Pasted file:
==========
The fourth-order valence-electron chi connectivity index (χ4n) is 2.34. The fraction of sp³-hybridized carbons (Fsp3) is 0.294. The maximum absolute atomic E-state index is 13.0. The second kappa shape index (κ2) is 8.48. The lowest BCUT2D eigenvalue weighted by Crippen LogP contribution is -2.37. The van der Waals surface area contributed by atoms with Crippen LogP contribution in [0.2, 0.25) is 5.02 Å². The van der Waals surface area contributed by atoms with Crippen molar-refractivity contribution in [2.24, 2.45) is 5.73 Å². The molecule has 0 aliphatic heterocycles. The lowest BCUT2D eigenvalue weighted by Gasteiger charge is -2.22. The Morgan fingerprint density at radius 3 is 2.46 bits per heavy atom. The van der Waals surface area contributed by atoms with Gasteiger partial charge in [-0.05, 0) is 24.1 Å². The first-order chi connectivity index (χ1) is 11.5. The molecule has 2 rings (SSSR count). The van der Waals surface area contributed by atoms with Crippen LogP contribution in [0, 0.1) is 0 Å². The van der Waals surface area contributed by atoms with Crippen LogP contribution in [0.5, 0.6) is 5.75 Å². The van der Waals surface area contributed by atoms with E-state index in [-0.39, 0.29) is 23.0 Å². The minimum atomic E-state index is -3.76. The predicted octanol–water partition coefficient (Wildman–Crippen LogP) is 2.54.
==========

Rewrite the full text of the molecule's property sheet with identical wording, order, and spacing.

The fourth-order valence-electron chi connectivity index (χ4n) is 2.34. The fraction of sp³-hybridized carbons (Fsp3) is 0.294. The maximum absolute atomic E-state index is 13.0. The second kappa shape index (κ2) is 8.48. The lowest BCUT2D eigenvalue weighted by Crippen LogP contribution is -2.37. The van der Waals surface area contributed by atoms with Crippen LogP contribution in [0.2, 0.25) is 5.02 Å². The van der Waals surface area contributed by atoms with Crippen molar-refractivity contribution in [2.24, 2.45) is 5.73 Å². The molecule has 0 aliphatic heterocycles. The lowest BCUT2D eigenvalue weighted by Gasteiger charge is -2.22. The Morgan fingerprint density at radius 3 is 2.46 bits per heavy atom. The van der Waals surface area contributed by atoms with Gasteiger partial charge in [-0.05, 0) is 24.1 Å². The first-order chi connectivity index (χ1) is 11.5. The molecule has 2 rings (SSSR count). The van der Waals surface area contributed by atoms with Crippen LogP contribution in [0, 0.1) is 0 Å². The van der Waals surface area contributed by atoms with Crippen LogP contribution in [0.5, 0.6) is 5.75 Å². The van der Waals surface area contributed by atoms with E-state index in [-0.39, 0.29) is 23.0 Å². The minimum atomic E-state index is -3.76. The predicted octanol–water partition coefficient (Wildman–Crippen LogP) is 2.54.